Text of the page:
The natural gas markets have further fallen to levels not seen since the start of the invasion of Ukraine. Coming out of relatively mild winters in both Europe and the continental US, demand has been weak, and futures have reflected the weakness in demand. While NOAA (National Oceanic and Atmospheric Administration) has published reports that parts of the US, specifically the northeast, will see hotter than normal temperatures over summer, the heatwaves have not arrived yet. Storage injections over the late spring and early summer have been strong but are beginning to come in lower than analysts expectations.
US storage levels as of week ending June 2, 2023, are at 2,550 BCF which is 28.3% above this time last year, and 16.1% above the 5-year average. Storage levels are still very healthy for the European marketplace due to the mild temperatures throughout late winter and spring. There is still strong LNG export demand across the European and Asian markets, but analysts have been warning that if summer temperatures do not heat up, we may see a weakening in LNG demand come mid-summer.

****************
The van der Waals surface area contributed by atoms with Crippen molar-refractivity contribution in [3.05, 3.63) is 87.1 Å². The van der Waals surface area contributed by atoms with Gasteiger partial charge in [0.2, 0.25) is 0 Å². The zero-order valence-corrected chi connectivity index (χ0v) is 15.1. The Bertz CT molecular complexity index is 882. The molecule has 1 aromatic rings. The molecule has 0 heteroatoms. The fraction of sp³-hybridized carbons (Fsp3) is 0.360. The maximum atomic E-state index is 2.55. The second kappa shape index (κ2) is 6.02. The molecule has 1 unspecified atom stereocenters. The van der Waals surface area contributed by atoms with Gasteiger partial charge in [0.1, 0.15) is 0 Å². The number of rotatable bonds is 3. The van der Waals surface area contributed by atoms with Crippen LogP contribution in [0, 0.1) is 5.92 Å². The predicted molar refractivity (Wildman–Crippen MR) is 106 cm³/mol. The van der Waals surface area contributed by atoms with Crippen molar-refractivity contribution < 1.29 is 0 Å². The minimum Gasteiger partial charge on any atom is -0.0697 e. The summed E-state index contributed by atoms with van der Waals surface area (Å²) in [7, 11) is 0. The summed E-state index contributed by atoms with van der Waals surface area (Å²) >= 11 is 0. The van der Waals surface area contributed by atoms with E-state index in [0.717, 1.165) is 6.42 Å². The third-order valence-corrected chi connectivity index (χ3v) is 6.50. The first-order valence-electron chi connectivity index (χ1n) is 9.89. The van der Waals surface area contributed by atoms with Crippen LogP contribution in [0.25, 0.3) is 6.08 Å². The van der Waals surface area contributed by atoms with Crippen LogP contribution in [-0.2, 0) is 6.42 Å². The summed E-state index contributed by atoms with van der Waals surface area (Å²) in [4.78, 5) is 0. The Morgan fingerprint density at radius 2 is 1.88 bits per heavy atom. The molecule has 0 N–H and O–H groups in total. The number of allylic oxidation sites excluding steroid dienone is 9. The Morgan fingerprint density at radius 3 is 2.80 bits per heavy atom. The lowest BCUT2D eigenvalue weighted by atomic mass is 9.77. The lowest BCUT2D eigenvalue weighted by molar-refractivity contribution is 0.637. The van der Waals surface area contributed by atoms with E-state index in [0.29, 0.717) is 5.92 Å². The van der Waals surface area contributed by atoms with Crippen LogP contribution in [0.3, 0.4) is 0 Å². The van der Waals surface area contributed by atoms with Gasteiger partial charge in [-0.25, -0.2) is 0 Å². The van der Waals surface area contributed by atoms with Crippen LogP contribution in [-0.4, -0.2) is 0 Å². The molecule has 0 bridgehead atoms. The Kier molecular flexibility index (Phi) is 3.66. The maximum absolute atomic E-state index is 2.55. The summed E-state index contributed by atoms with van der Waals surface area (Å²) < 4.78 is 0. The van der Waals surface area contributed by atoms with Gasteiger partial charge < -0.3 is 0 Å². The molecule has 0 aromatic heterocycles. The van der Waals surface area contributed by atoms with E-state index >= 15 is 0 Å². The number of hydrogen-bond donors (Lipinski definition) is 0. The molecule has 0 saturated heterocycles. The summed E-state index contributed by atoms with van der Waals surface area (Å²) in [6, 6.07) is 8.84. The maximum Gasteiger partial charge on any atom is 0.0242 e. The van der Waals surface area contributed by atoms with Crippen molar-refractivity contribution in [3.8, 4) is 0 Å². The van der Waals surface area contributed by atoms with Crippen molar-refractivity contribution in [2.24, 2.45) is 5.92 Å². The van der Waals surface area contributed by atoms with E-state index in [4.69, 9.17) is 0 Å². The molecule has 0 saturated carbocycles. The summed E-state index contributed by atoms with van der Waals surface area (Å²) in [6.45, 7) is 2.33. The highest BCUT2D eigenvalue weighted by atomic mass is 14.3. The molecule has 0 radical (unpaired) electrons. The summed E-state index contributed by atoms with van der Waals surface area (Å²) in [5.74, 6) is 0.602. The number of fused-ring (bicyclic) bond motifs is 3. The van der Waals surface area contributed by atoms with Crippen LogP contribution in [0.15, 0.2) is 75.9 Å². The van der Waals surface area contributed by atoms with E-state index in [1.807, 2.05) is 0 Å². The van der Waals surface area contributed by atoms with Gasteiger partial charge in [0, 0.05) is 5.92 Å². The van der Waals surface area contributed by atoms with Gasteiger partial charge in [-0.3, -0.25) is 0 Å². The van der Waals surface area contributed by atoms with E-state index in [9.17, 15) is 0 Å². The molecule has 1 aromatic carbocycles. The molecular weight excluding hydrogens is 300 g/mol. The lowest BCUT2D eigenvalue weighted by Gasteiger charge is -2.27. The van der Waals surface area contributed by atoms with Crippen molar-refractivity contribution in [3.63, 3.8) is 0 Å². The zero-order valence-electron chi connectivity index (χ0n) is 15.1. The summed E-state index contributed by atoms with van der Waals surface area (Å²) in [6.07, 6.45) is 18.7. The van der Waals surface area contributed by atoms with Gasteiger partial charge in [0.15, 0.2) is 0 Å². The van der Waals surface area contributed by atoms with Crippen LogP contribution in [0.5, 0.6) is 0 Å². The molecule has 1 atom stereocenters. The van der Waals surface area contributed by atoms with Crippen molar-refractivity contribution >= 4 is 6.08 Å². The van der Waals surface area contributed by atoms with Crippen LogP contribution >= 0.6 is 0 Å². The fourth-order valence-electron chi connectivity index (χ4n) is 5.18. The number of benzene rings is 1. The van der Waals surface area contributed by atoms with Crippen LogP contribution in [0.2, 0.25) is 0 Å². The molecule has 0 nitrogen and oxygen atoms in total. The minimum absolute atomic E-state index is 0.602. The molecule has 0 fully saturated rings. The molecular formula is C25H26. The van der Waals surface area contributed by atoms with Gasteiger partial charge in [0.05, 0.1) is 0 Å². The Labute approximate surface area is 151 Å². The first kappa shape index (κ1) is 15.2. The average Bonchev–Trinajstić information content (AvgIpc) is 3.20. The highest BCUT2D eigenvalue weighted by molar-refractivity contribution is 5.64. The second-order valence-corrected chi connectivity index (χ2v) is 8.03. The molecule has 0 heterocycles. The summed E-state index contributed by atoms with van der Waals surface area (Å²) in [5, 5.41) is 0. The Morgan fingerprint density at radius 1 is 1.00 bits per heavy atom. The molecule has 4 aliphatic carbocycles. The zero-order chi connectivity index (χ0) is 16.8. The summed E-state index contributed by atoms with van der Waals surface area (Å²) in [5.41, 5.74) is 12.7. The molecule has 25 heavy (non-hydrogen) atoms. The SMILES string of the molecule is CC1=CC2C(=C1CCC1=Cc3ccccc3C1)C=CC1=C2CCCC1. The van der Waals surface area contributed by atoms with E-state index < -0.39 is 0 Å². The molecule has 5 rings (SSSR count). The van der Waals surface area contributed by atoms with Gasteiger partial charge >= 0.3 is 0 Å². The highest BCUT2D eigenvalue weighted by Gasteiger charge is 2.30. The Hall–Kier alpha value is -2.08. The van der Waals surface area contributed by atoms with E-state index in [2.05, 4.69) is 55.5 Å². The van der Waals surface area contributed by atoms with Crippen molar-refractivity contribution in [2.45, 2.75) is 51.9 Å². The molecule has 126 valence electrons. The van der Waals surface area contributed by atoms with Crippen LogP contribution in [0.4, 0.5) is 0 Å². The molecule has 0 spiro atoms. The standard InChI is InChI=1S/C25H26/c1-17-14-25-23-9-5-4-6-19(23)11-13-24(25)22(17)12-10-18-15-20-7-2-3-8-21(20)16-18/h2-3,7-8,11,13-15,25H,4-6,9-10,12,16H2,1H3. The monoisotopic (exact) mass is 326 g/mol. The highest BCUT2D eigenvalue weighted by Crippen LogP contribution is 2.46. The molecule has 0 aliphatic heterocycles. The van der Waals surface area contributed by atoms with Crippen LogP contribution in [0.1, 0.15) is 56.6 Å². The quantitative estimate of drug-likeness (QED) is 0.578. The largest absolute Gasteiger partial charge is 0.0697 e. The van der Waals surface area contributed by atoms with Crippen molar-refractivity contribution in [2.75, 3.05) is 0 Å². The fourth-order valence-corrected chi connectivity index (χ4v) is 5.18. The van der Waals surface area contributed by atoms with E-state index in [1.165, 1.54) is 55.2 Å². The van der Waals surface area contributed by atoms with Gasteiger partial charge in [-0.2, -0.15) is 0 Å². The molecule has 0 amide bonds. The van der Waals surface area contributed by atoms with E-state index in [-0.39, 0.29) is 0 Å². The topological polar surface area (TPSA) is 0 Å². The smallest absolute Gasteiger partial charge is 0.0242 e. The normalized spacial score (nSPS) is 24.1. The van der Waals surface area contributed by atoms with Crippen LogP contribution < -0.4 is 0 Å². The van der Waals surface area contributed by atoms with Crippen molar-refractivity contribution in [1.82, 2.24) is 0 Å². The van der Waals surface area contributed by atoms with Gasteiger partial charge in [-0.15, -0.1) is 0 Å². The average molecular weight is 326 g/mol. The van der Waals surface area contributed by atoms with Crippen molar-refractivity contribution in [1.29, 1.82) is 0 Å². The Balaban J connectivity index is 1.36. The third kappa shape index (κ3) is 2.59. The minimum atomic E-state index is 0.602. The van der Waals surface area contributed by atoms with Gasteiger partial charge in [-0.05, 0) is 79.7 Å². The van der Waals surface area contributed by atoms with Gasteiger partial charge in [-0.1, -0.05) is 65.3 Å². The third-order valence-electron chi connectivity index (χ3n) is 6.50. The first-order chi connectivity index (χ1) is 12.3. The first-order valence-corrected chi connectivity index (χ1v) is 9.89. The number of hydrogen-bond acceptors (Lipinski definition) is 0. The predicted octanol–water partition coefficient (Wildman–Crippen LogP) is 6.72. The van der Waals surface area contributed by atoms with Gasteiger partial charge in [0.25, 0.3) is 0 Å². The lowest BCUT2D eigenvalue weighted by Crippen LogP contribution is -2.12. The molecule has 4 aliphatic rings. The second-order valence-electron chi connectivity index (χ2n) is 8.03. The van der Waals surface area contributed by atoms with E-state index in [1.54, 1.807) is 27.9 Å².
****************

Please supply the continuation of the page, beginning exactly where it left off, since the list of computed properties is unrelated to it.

The Dutch TTF pricing in Europe for LNG recently took a sizeable dip, and that has made its impact on markets that price off the Dutch TTF such as AGT basis in New England. While this lower demand has brought the natural gas futures down to levels not seen since January of 2022, the exploration and production sector has begun to drop rig counts. Baker Hughes is showing a drop in domestic rig counts by 38 compared to this same time last year. Expect to see further drops in rigs while prompt month natural gas hovers between $2.30 and $2.70 as producers try to continue to satisfy contracts and try to reduce production. Without power burn demand, we should see this trend continue.